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I am using a library, Instafeed, which creates a feed object. The feed object is pretty complex.

I need to convert this object to a string value for transfer.

Problem is, I'm getting the Uncaught TypeError: Converting circular structure to JSON. All of the answer I've come across say to alter the object to get rid of the circular reference. However, the object is pretty complex and I'd rather not have to do that.

Is there any other way to serialize this object that would avoid the circular reference error?


Actually, I'm looking at the object in the console and I see this:

enter image description here

I expanded the context key 30 times in total and it just kept going. I'm not having memory issues, and the feed does run fine as intended with the loading of the images as the only delay, so it doesn't seem like this library creating an infinite loop of nested elements.

  • Is this just a peculiarity of how the object gets displayed and not indicative of the structure of the object itself?

  • And how do I serialize something like this?

ALSO, I tried a JSON-to-XML plugin but on conversion with that I got the following error:

Uncaught RangeError: Maximum call stack size exceeded 
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Probably. How would you like to represent a circular reference? –  Felix Kling Aug 15 '14 at 17:45
What are you doing with this feed? Do you absolutely need to serialize all of it? If not you could use pagination instead, which is mentioned on the Instafeed website. –  BenSmith Aug 17 '14 at 21:10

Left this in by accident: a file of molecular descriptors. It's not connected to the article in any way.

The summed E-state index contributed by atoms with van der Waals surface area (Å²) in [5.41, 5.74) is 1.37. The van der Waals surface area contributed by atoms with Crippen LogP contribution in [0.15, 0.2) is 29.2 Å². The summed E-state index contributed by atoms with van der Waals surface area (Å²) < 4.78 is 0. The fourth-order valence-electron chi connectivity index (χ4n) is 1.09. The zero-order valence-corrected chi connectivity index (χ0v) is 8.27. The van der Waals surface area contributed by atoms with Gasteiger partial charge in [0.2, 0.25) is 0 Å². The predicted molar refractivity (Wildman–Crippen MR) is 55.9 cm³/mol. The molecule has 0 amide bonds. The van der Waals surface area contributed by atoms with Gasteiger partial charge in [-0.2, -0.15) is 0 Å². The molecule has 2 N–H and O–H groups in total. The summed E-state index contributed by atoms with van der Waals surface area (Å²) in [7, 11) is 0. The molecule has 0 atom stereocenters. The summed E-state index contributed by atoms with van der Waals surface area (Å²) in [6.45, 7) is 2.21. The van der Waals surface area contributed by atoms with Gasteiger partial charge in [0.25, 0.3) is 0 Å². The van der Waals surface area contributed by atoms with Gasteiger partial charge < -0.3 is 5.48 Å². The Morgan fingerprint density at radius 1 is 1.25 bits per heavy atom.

@BenSmith I'm actually trying to send the feed object itself over websockets, so yes. There are other ways to achieve the larger goal, but passing it directly would be the easiest. –  Ramsel Aug 17 '14 at 21:44
@FelixKling I don't understand the question. I'd like to represent it anyway I can to get it serialized. –  Ramsel Aug 17 '14 at 21:44
There is no silver bullet for representing a circular reference. In general you have to think about what makes an object uniquely identifiable and then use that information as value instead of the object itself. However, in your case it seems like that context simply references the object itself. If you can assume that that's always the case then simply set it to e.g, null or remove the property. –  Felix Kling Aug 18 '14 at 13:45

4 Answers 4

Examining https://github.com/stevenschobert/instafeed.js/blob/master/src/instafeed.coffee, it looks as though the context property will sometimes, but not always, be a circular reference. The one thing context is guaranteed NOT to be is null.

Test for the circular reference while serializing, and if found, serialize it as null. Deserialize on the other side by re-circularizing it.

(This is an answer only to the specific case, not the general - this object has the good grace to be IMMEDIATELY circular. A multi-step circle would be rather more complicated)

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JSON is a data format, not a means of saving arbitrary JavaScript objects. So trying to push a JS object which is more than just data over the network via JSON sounds fraught. You might consider whether your design could move just the information that you actually need to move.

That said, it does look like at least one person has tried to solve the circular reference problem in library form.

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If you're specifically looking for alternatives, you should check out the Circular JSON package.

Replace your calls to JSON with CircularJSON:

function MyCircularClass() {
  this.circular = this;

var obj = new MyCircularClass();
var objSerialized = CircularJSON(obj);

// ouputs '{ "ciruclar": "~" }'
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Here's your silver-bullet: cycle.js. If you're using npm it's available as a package too.

You can use it to de-cycle the object so that it can be serialized with:

var stringForm = JSON.stringify(cycle.decycle(myObject));

Later if you're loading the object back into javascript you can make it cycled again with:

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